During a recent trip to Mexico, Lucien Conner, the bartender at Puesto, in California, found himself at a little out-of-the-way beach spot on the southern coast of Oaxaca. Fresh seafood was plucked from the shore and laid out in front of him; hungry neighborhood cats were insistently shooed away. And groups of waiters, he noticed, concocted an interesting creation from the snook they caught on the beach: a refreshing ceviche, which they later heaped over ice cold beers.
From this awe-inspiring scene, Conner developed a ceviche-topped beer recipe of his own, marrying the no-frills approach of the camareros with something a bit more palatable (and Insta-worthy) to the American drinker.
If you're thinking "raw fish and beer...gross combo," don't worry: the ceviche merely lends its citrusy, tiger-milk-y juices to the beer, creating what one may consider an Oaxacan-style iteration on the standard michelada. Below, we've included the recipe, both for the drink and Puesto's ceviche. It is a) not as hard as you think to make ceviche; and b) going to be totally worth it to see the look on your guests' faces during your final summer blowout.
Puesto's Ceviche-Topped Beer
1 Mexican beer (Modelo is recommended)
A poblano (or bell pepper)
Puesto's Ceviche Acpulco*
Coat the top rim of the Modelo with Tajin seasoning (either shaking the Tajin directly onto the can, or putting Tajin in a bowl and rolling the can in that); cut off the top and bottom of a poblano (or bell) pepper and place it atop a cracked-open can of beeer; fill the pepper with Puesto’s Ceviche Acapulco; garnish the ceviche cup with lime wedges, cilantro & more Tajin; push a straw through the ceviche and into the beer.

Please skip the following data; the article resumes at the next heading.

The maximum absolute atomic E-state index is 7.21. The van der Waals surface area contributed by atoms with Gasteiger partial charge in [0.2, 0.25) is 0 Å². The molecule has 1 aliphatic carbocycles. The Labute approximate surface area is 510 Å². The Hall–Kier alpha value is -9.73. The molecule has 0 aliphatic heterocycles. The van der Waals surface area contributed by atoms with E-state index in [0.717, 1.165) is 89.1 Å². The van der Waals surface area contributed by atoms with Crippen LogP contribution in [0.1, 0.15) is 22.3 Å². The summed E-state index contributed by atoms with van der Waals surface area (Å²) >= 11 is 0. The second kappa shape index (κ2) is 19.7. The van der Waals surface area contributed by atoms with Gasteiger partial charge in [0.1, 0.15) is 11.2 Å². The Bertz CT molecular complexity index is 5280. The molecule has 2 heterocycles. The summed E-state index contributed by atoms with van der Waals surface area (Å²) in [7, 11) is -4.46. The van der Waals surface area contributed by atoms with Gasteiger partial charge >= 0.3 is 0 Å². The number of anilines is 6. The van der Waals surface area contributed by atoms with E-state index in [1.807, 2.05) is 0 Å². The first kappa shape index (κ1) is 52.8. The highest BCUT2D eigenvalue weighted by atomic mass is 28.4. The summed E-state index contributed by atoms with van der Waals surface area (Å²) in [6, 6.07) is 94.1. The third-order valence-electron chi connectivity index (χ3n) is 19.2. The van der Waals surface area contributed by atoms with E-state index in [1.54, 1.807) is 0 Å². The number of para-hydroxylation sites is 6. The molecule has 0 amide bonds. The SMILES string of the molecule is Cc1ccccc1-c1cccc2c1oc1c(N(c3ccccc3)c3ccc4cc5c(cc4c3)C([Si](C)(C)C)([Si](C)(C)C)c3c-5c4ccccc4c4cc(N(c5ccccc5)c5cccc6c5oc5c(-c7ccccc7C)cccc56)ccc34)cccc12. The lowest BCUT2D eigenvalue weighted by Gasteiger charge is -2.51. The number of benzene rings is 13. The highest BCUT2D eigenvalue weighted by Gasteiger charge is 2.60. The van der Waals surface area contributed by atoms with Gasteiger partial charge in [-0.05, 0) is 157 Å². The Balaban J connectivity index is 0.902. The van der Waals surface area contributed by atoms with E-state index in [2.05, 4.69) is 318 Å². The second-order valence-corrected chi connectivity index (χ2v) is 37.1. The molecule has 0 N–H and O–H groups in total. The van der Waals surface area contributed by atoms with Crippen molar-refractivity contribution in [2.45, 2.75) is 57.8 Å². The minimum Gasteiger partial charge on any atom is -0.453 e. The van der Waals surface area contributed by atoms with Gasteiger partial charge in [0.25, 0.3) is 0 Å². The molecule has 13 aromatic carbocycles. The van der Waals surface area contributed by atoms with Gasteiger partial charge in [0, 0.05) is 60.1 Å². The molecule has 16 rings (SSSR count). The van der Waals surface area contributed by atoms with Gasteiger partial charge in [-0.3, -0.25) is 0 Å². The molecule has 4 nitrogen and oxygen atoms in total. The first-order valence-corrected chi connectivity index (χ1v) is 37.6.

*Puesto's Ceviche Acapulco
What You Need
-3 ¼ cups Fresh Squeezed Lime Juice
-1 lb. sashimi-grade fish (Recommended: Baja striped bass)
-3 Roma Tomatoes
-½ Red Onion
-1-2 Serrano chiles
-½ teaspoon Mexican Oregano
-Good Quality Olive Oil
How to Make It
1. Use a sharp knife to cut the fish into ½ inch cubes. Place fish in a glass bowl. Cover with 3 cups of the lime juice (save the .25 cups for later). Add 1 teaspoon of kosher salt. Cover with plastic wrap. Place in the refrigerator and set a timer for 30 minutes.
2. While the ceviche is “cooking” chop up your vegetables; cut and dice tomatoes into ¼ inch cubes. Dice an onion into ¼ inch cubes as well. Place in a strainer and rinse under cold water. Shake and drain well. Mince the Serrano chiles as fine as you can. Using a mandolin or working carefully with a sharp knife, thinly slice the radish.
3. Once the fish is finished “cooking,” drain the lime juice. Add tomatoes, rinsed onions, Serrano chiles, the remaining 1/4 cups of lime juice and Mexican Oregano to your fish bowl. Toss gently to combine. Taste and add additional salt to taste.
4. Empty ceviche onto a large platter. Use your hands to create a well in the center of the plate (or keep it in a mound if you like).
5. Dot the ceviche with diced avocado and sprinkle with a generous drizzle of olive oil.